Why should I come to UW-Madison for a summer research program?
The University of Wisconsin-Madison has one of the strongest biological research communities in the U.S. It offers graduate training programs in over 40 areas of biological research. Participants report that this program has helped them determine whether graduate school is right for them, check out UW-Madison for grad school, and learn particular research techniques.
Housing costs are covered. What does that mean?
Participants in the summer research program are housed in the Regent apartment building, which is within walking distance of laboratories and State Street (i.e., downtown Madison). Participants from other summer programs are housed in the same building.
I noticed there are other summer research programs in the biological sciences at UW-Madison. Can I apply to more than one?
All of the summer research programs at UW-Madison share one application. When you apply, you will rank your choice of programs. You can be considered for multiple programs with one application.
How many students do you accept?
Each year the program accepts 12-20 students into the program from a pool of about 350 applicants. The size of the program is contingent upon funding.
Is the program open to minority students only?
No. The National Science Foundation (NSF), has endorsed opening Research Experience for Undergraduate (REU) programs like Biological Interactions to non-minority students who attend small liberal arts colleges as well as to minority students. Both minority students from all universities and non-minority students from small universities (without broad research opportunities) are encouraged to apply.
What are the ethnicity/gender ratios for the program?
~87% underrepresented minority and ~70% women
My grade point average isn’t quite 3.0. Should I apply anyway?
We occasionally accept promising students whose GPAs are less than 3.0. Be sure to tell us WHY you are a ‘promising’ student in your essay, and if possible, make sure your recommendation letters indicate that this experience would be worthwhile for you and that you’ll perform successfully.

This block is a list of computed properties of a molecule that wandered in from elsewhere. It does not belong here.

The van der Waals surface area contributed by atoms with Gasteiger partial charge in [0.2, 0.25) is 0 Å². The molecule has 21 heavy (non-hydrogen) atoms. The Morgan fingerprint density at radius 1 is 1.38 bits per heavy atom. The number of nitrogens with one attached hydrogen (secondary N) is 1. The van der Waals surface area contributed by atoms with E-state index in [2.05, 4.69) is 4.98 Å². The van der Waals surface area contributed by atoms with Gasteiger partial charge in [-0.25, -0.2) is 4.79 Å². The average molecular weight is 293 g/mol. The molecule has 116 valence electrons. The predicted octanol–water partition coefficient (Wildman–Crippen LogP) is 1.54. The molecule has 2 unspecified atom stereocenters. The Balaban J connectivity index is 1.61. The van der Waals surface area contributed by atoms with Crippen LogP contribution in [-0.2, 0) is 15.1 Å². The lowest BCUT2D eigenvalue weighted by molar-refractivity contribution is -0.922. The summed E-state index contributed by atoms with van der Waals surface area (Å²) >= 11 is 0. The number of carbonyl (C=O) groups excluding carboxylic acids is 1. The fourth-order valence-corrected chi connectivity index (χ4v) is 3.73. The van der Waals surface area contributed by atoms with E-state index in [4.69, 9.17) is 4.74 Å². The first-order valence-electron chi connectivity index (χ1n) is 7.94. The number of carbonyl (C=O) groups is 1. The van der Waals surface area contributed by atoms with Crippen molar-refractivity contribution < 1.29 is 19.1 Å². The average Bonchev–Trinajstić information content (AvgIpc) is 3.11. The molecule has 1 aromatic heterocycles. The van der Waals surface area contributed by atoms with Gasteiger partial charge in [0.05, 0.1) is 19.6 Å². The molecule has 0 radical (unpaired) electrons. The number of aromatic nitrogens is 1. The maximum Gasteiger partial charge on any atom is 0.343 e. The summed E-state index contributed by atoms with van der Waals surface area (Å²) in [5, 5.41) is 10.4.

I’m a UW-Madison student. Can I apply to the program?
Yes. Preference may be given to members of underrepresented minority groups (African American, Hispanic, Native American, Southeast Asian, Native Alaskan or Native Pacific Islander), low-income and first-generation college students, and other underserved groups, depending on funding requirements and other considerations.
How are applications reviewed?
An initial screen of applicants is made by program staff. Files from the best-qualified applicants are forwarded to particular faculty mentors based on research interests expressed by students in their applications. Each mentor reviews the applications and determines which student is the best fit for their research. The program then contacts the selected student to confirm their interest in a specific project and offer them a summer research position.
Can I enroll in summer school or have a job while participating in the program?
No, participants do research full-time (at least 40 hr/week). The idea is to enjoy an intensive research experience when you are freed from the schedules and obligations of coursework.